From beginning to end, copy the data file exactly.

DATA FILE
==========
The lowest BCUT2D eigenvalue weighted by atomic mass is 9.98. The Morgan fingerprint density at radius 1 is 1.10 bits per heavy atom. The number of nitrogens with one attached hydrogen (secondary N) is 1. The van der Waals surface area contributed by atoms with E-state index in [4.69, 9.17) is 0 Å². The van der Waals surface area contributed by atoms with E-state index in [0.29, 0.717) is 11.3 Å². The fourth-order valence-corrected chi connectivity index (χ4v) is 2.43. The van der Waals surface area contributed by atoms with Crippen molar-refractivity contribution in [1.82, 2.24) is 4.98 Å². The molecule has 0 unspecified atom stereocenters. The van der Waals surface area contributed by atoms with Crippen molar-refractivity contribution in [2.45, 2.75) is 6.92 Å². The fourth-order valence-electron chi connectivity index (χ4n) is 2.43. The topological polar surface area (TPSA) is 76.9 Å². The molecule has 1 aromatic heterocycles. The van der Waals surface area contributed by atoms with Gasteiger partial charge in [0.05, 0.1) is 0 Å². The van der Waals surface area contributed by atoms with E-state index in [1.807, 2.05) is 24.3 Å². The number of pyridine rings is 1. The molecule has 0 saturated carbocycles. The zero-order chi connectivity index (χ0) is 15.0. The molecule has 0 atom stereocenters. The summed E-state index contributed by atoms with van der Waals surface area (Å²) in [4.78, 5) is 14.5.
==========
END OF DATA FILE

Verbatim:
The lowest BCUT2D eigenvalue weighted by atomic mass is 9.98. The Morgan fingerprint density at radius 1 is 1.10 bits per heavy atom. The number of nitrogens with one attached hydrogen (secondary N) is 1. The van der Waals surface area contributed by atoms with E-state index in [4.69, 9.17) is 0 Å². The van der Waals surface area contributed by atoms with E-state index in [0.29, 0.717) is 11.3 Å². The fourth-order valence-corrected chi connectivity index (χ4v) is 2.43. The van der Waals surface area contributed by atoms with Crippen molar-refractivity contribution in [1.82, 2.24) is 4.98 Å². The molecule has 0 unspecified atom stereocenters. The van der Waals surface area contributed by atoms with Crippen molar-refractivity contribution in [2.45, 2.75) is 6.92 Å². The fourth-order valence-electron chi connectivity index (χ4n) is 2.43. The topological polar surface area (TPSA) is 76.9 Å². The molecule has 1 aromatic heterocycles. The van der Waals surface area contributed by atoms with Gasteiger partial charge in [0.05, 0.1) is 0 Å². The van der Waals surface area contributed by atoms with E-state index in [1.807, 2.05) is 24.3 Å². The number of pyridine rings is 1. The molecule has 0 saturated carbocycles. The zero-order chi connectivity index (χ0) is 15.0. The molecule has 0 atom stereocenters. The summed E-state index contributed by atoms with van der Waals surface area (Å²) in [4.78, 5) is 14.5.